Foreword Review — Summer 2013
Machiavelli scholar paints a complex picture of the circumstances that shaped the man whose name became synonymous with political cunning.
The term “Machiavellian” has established itself as a synonym for use of cunning and deceit when seeking to gain or preserve political power.
While people may be familiar with Niccolo Machiavelli as the early sixteenth century Italian statesman and author of The Prince, a guide to the use of power, less is known about the man himself in the context of his copious writings and letters. Delving minutely into these writings, noted Machiavelli scholar Corrado Vivanti paints a complex picture of this man’s life, thoughts, and relationships, as well as the turbulent times in which he lived and the political circumstances that shaped his writings.
Starting at age twenty-nine, Machiavelli, as a statesman and diplomat representing Florence’s interests, and as a military leader charged with preserving Florentine authority, came to understand the importance of shaping Italian life principles in order for his people to survive in an increasingly complex Europe. As the author explains, “The aim of this book is to gather together the nexus between these activities and Machiavelli’s works, which quickly became fundamental to understanding the fortunes of men grouped in political societies.”
But as the biography’s subtitle suggests, this book is more of an examination of the cerebral side of this statesman and his political world of scheming authority figures and rival states within Italy and beyond, an oftentimes brutal classroom. And perhaps it is just as well. As the author points out in the chapter titled “A Shadowy Period: The First Half of His Life,” not much is known about his life before he became secretary for the chancery of Florence.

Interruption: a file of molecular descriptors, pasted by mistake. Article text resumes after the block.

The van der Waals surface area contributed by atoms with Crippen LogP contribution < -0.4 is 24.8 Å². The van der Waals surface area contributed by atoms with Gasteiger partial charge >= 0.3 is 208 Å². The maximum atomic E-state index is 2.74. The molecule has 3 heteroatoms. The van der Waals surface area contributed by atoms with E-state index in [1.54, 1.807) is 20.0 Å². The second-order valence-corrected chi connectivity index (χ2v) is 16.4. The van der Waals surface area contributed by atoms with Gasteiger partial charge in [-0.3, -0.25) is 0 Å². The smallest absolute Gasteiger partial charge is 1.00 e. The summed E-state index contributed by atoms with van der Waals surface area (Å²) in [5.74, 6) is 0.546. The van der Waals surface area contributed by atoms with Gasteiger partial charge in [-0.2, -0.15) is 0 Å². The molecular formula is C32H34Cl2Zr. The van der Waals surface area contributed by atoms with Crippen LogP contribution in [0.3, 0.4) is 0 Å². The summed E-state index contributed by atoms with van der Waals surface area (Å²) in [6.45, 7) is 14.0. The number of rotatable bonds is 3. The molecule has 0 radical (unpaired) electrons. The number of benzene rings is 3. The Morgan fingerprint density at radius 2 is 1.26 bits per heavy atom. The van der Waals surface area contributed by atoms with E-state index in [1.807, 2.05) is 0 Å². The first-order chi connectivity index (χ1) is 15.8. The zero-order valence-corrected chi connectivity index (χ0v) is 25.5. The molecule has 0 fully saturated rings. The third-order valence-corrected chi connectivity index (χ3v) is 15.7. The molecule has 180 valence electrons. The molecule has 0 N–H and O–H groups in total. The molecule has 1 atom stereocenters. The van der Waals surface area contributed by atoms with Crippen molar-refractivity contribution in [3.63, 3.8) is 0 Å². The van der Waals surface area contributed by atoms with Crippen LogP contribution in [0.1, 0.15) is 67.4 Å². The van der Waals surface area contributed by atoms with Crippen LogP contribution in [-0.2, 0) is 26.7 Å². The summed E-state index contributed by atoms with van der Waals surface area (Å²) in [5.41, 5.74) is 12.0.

Early in a young Machiavelli’s reign as chancellor of the Florentine Republic, his astute ability to tactfully persuade functionaries to do his bidding becomes apparent. And, as the author notes, the end result is that they become his supporters.
The author writes, “Right from the early days of Machiavelli’s post as secretary, these men showed their affection for him, which demonstrates that he had organized their work in a manner that transformed his subordinates into friends: they joked freely with him, and when he was far away from Florence sent him missives in which, together with news and matters concerning the chancery—often cloaked in heavy and sometimes scurrilous witticisms—there always resounds the request to receive their letters and the exhortation to return as soon as possible.”
The author’s analysis of his subject is highly detailed, suited for the serious reader. The appendix is actually an esoteric and heavily referenced essay, “Notes on the Use of the Word Stato in Machiavelli,” stato referring to government. And his notes—references and attributions to the works of other scholars of historic Italy and Machiavelli—run thirty-six pages.
A reader having a solid grasp of Italian history, particularly that of the fifteenth and sixteenth centuries, will likely embrace this biography. But a reader seeking a general picture of Machiavelli’s personal life, family, and personal growth is better served by starting elsewhere first.